We will get to the proceedings of the nine-judge bench in a moment, but to begin with, I want to note that the leap from the five-judge bench that wrote the Sabarimala review order straight to a nine-judge bench, is an odd one. In the review order of the five-judge bench, it was observed that there might be a possible conflict between the seven-judge bench decision in Shirur Mutt and the five-judge bench decision in Durgah Committee, on the question of the role of the Court in determining the “essential practices” of a religion. Notice, however, that the Sabarimala bench did not deliver any finding on the issue (as indeed it couldn’t, as the question was not before it). Consequently, if a five-judge bench had noted a possible discrepancy between previous seven-judge and five-judge benches, then the correct course of action would have been for the Chief Justice to convene a seven-judge bench, that would have (a) heard arguments on the issue of whether there was indeed a conflict, (b) if it found there was, heard arguments on whether Shirur Mutt was correct (and that therefore, by extension, Durgah Committee had incorrectly gone against a binding judgment), or (c) if it doubted the correctness of Shirur Mutt, to then refer the question to a nine-judge bench to decide. Instead of this judicial consideration of the issues, what we got was an administrative decision of the Chief Justice to constitute a bench of nine judges off the bat, which could now directly overrule Shirur Mutt if it so decided.

This is not pedantic hair-splitting. On the contrary, it is deeply important, because respect for precedent is at the bedrock of our judicial system, and of the rule of law. Ordinarily, prior judgments of the Supreme Court are binding, and meant to be followed: this is what provides the system the stability and continuity that differentiates the rule of law from the rule of judges. Now if a later bench of the Court wants to go against binding precedent, a series of ground-rules exist to ensure that this can only happen after careful consideration and reflection, and in judicial proceedings where both sides can put their case. These ground rules stipulate, for example, that if a smaller bench feels that the binding decision of a previous, larger bench is incorrect, it “refers” the case to a larger bench to consider; and in general, this referral takes place incrementally (for example, from two judges to three, three to five etc. – although there have, of course, been exceptions). The reason for this – to reiterate – is that respect for precedent requires, logically, that settled law be disturbed only when there are weighty reasons for doing so.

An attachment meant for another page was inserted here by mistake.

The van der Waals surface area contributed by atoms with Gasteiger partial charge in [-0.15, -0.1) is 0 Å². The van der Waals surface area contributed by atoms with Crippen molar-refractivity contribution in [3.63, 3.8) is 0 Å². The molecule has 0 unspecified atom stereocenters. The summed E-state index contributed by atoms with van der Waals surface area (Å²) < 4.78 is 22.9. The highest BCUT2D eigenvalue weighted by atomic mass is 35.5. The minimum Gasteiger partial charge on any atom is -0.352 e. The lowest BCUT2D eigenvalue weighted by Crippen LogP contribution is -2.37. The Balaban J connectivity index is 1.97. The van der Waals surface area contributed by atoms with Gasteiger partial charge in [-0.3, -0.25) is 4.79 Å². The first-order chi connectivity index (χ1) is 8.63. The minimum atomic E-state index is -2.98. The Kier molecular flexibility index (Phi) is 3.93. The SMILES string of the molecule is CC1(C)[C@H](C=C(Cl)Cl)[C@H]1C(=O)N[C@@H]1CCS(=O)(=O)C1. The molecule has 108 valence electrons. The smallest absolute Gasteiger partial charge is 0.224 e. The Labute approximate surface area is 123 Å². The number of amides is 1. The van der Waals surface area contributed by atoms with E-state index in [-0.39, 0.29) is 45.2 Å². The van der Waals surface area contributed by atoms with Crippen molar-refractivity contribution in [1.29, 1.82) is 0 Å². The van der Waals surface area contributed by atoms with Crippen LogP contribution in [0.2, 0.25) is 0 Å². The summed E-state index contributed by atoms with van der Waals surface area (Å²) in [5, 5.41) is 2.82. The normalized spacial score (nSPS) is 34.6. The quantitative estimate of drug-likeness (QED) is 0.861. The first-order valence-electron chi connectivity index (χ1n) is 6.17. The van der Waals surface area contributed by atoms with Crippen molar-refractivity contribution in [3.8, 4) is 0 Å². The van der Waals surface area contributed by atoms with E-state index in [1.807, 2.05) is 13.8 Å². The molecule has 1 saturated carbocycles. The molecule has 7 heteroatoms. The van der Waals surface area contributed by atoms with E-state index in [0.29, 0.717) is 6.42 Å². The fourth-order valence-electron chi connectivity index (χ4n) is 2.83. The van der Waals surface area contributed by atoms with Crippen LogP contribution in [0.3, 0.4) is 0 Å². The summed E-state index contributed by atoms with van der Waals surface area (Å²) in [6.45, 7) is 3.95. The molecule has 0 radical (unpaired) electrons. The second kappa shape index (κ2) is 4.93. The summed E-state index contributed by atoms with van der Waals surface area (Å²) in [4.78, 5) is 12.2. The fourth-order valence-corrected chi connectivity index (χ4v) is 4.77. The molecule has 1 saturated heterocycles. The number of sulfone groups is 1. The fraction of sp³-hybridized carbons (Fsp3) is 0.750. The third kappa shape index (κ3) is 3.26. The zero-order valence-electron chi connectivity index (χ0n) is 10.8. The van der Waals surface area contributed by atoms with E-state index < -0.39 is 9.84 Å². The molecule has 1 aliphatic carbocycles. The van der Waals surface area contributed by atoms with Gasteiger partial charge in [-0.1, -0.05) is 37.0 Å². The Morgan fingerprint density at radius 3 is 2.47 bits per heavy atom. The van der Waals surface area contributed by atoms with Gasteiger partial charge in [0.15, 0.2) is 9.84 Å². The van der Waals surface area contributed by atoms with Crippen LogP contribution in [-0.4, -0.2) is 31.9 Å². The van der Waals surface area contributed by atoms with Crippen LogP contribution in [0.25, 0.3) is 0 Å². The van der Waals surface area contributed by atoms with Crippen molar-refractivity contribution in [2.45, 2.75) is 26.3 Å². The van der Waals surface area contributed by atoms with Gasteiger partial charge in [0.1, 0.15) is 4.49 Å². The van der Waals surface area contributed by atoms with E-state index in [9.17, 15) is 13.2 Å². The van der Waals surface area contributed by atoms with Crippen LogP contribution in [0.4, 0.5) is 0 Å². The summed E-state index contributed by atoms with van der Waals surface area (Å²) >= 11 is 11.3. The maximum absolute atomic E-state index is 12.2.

However, let us now come to the proceedings of the nine-judge bench itself. When the case was first listed on the Supreme Court’s website, there was a note below it that specified that the nine-judge bench would only be considering the reference questions that the Sabarimala review order had listed, and would not be entertaining arguments on the merits of the Sabarimala petitions themselves. This, as things went, was entirely appropriate: as I pointed out in my original piece, the Review Order had not even doubted the correctness of the Sabarimala judgment, let alone refer it to a larger bench; it had, rather, referred certain “questions” that it felt might be relevant for certain other cases (involving female genital mutilation, entry of Parsi women to fire temples, and entry of women to mosques). Thus, whatever the irregularities of the Review order, a limited consideration of those referred questions was the only issue that was actually before the larger bench.